First up was a visit to Kent Wildlife Trust reserve at Stockbury in Kent. The woodland floor was already carpeted with Bluebells, but a few were already flowering.
In a month or so, there will be a huge carpet of them. Being mostly the native Hyacinthoides non-scripta their scent will fill the wood.
Early Purple Orchid rosettes were now showing as well.
The leaves on Orchis mascula are nearly always spotted, making them easy to distinguish from the more common Bluebell leaves coming up now as well.
However, I was fortunate enough to find the rarer unspotted version as well. This wood, has in the past thrown up pure white Early Purple Orchid flowers and they usually have unspotted leaves, so I'll have to go back to see in a month or so.
When the path opened up where more light comes in I found a patch of Barren Strawberry, Potentilla sterilis. They have 5 petals with gaps between them and dull leaves without a distinctive centre point.
This distinguisshed them from Wild Strawberry, when not in fruit.
You can see what I mean from this photo of the leaves, which lack the central projecting point and glossy surface that Wild Strawberry has.
Also in this area were rosettes from Orchis purpurea, the rare Lady Orchid. There are only a handful of sites where these can be found outside of Kent.
Their flowers are tall and stunning and appear late April to early May.
For the most part, Snowdrops, Galanthus nivalis, are planted, and as such I have little interest in them. However, in places they have naturalised, such as here at Stockbury. They brighten up the woodland floor before the masses of Wood Anemones and Bluebells get going.
That was it for midweek.
On Saturday we had a pleasant sunny day out in Ramsgate and the surrounding area. Coastal areas always have some interesting wildflowers, and of course, other sights like this Windfarm boat leaving port.
The harbour a road goes down the cliff to a car park. All along it on the cliffs were growing naturalised Wallflowers, Erysimum chieri. In medieval times, these were in cultivation and they escaped into the wild in the lae 1500s.
A person on Twitter informed me that the red stripes on the flower are caused by a virus transmitted by aphids. Probably not good for the plant, but it makes the flowers look great!
Once in the car park there is an area of waste ground with lots of plants growing there. It's difficult to know if these are naturalised or were planted years ago, but they are Spring Starflowers, Iphion uniflorum. I have seen them wild inland as well. Their six star like petals make them easy to identify.
Close by was a patch of Three Cornered Garlic, Allium triquestrum, another escape, but one that readily spreads, so I am hapy this wasn't planted at the base of the cliffs! Their flowers hang down, so to get this shot I had to use one hand to gently raise them up while balancing the camera with the other on my knee. Quite tricky!
On steps on the inner side were a group of those lovely small birds, Turnstones, waiting for the tide to ebb again.
Common Chickweed, Stellaria media, is a common weed of arable fields and even pavement cracks, but finding them on the top of a sandy beach was a first!
Quite tiny flowers, these can be distinguised from Common Mouse-ear in that the latter has an all round hairy stem. Common Chickweed has one or two lines of hairs all up the stem. You might need an eyeglass or hand lens to see them though!
We then left Ramsgate and stopped off in nearby Cliffsend in Pegwell Bay. There's a full size replica of a Danish Viking Ship here, commemorating their landing here in around 4-500AD from memory.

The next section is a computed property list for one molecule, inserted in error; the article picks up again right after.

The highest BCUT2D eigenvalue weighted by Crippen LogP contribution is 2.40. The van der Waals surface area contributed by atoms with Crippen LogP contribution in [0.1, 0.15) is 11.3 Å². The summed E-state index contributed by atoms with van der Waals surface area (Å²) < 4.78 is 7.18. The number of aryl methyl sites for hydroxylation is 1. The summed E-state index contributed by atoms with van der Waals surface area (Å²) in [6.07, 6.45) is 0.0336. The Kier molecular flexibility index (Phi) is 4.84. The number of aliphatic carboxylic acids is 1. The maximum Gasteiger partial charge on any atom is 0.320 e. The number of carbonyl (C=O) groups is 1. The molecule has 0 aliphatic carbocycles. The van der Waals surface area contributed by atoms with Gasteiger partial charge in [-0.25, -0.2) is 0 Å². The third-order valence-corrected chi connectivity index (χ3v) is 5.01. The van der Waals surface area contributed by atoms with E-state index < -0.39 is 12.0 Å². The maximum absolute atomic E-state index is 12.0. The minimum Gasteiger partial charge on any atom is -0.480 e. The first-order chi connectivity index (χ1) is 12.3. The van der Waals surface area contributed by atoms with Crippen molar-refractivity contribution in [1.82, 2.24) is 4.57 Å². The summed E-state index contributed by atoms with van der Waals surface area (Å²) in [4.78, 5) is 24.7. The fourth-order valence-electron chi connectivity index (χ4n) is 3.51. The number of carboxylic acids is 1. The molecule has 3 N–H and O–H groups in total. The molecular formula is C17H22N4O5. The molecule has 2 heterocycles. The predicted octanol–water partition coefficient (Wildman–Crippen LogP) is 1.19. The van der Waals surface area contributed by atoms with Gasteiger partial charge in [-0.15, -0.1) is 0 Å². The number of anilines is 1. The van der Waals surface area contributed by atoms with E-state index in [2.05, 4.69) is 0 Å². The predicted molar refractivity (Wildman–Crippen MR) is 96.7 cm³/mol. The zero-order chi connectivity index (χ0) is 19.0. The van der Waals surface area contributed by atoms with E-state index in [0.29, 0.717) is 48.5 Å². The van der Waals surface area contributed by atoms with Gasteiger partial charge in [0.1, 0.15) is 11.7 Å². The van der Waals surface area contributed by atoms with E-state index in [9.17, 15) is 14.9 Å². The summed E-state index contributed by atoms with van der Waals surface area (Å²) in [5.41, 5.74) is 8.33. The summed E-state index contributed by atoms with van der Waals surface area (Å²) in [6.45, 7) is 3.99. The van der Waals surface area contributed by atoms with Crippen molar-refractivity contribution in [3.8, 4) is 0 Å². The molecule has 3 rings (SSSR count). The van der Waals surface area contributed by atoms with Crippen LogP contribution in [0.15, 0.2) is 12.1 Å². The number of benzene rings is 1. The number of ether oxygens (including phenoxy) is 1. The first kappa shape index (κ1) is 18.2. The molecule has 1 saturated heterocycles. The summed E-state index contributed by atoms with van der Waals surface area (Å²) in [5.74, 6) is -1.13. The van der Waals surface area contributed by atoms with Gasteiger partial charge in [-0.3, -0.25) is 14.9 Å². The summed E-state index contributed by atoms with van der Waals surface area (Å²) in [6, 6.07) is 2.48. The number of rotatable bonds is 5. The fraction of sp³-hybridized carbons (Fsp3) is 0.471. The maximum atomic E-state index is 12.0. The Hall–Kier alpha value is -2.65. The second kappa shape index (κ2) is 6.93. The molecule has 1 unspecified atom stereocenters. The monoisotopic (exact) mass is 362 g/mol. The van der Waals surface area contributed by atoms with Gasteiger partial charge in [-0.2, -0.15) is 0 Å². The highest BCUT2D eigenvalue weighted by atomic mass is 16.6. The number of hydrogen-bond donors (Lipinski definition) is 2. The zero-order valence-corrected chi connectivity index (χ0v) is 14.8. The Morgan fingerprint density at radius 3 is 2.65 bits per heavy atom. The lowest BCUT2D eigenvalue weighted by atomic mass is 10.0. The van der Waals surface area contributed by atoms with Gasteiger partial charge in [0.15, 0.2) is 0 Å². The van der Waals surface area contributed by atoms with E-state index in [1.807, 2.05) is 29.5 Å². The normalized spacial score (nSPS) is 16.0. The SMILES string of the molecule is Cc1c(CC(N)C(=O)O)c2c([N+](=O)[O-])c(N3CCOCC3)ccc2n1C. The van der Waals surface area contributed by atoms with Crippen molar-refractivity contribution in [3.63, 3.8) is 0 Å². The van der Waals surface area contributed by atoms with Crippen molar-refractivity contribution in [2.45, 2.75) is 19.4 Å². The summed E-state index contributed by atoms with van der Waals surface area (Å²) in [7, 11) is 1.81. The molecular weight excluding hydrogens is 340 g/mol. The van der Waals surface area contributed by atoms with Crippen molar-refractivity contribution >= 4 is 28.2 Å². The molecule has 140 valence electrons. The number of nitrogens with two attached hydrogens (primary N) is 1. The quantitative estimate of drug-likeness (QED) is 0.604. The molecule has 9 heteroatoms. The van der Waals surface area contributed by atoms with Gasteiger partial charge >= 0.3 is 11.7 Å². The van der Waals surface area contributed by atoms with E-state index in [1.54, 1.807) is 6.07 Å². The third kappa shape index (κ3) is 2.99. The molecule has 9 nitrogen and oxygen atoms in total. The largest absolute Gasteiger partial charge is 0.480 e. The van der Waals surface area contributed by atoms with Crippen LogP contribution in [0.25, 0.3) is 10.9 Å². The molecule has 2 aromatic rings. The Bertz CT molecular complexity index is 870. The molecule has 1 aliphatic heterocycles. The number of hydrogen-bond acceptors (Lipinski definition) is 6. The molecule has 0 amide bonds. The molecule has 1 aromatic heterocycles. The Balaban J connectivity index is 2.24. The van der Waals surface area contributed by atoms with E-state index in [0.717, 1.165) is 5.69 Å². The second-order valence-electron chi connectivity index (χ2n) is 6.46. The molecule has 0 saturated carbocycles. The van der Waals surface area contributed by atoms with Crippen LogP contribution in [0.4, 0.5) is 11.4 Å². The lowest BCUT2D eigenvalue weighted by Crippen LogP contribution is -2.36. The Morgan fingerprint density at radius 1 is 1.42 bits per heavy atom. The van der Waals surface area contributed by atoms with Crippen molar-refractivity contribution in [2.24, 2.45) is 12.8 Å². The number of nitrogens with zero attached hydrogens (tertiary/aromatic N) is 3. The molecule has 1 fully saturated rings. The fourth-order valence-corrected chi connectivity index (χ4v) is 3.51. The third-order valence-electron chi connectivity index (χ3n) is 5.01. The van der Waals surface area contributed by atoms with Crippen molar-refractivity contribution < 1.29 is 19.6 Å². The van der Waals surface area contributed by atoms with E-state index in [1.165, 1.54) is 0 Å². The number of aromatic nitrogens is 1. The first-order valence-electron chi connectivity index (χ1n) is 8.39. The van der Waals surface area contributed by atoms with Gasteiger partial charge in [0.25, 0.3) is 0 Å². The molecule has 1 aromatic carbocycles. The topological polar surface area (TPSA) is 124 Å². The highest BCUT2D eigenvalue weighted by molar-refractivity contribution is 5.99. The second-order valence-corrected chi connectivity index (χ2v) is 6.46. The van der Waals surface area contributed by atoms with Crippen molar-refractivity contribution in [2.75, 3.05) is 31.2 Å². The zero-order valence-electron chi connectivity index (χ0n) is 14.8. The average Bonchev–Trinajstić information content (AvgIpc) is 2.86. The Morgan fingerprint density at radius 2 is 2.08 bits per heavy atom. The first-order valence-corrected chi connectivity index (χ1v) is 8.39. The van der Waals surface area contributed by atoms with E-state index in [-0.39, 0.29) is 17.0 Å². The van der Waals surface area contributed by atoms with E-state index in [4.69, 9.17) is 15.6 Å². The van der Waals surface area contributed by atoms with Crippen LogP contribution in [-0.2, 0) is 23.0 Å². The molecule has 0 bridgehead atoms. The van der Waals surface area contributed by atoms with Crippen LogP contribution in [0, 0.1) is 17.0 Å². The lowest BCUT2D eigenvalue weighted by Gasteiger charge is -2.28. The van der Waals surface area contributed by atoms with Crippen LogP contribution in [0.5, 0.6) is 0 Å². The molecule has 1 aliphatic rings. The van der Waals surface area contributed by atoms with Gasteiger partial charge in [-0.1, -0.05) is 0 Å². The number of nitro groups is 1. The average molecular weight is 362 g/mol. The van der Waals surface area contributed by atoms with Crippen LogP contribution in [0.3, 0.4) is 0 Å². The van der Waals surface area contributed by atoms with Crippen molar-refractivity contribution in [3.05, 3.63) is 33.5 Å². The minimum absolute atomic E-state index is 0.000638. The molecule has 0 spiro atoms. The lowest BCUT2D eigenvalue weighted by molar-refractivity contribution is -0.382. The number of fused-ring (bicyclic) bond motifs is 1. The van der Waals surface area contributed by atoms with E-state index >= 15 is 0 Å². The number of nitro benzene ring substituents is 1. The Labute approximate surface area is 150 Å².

On the foreshore below it used to be a hoverport, disused for many many years now and often worth a look for interesting flowers and insects.
There wasn't much to see yet, but there were hundreds of very small Common Whitlowgrass in flower. Here, they were only about 2-3" tal, but inland I've seen them to about 6" tall.
They really are quite lovely, but don't last long, then they are gone for another year.
The leaves form a tiny rosette and are strap shaped hairy, usually toothed.
Bulbous Buttercup, Ranunculus bulbosus, was near the Viking Ship. These are usually the first Buttercup to flower, but having said that both Meadow and Creeping Buttercups were still flowering last month, left over from 2015!
However, you can easily tell Bulbous from the others by the completely reflexed (bent back) sepals under the petals.
At this time of the year it's the only other Buttercup with this feature.
From here we went to Samphire Hoe, near Dover. It's entirely made of spoil from the Channel Tunnell digging of the 1980s. It is now a splendid venue for many wildflowers, insects, butterflies and snakes!
These are only found in a very few locations in Kent, but there are usually over 1,000 in flower each year here. They arrived all by themselves as well, no doubt from France, where they are common. Orchid seeds are like dust and can travel a long way on the wind.
Apart from the orchid rosette, there wasn't much to see yet on the man made part of the Hoe, but it's a different story when you get to the natural beach at its Western end.
Here is Sea Kale, Crambe maritima, looking like a triffid as it emerges from its Winter slumber.
Red Valerian, Centranthus ruber, was coming into flower, some plants quite hapily growing in shingle, as they do at Dungeness as well.
The final plant of note was the humble Wild Carrot, Daucus carota. This was around a foot tall and about to flower, far advanced of those inland.
In a month or so, beaches wil come alive with the colours of many wildflowers from orchids to Wild Cabbage and Kale to Sea Holly. Always have a look around wherever you are, you are most likely to find something interesting.
Don't forget to take the kkids or Grandchildren with you, it may be the only time they ever get to see nature in all its forms.
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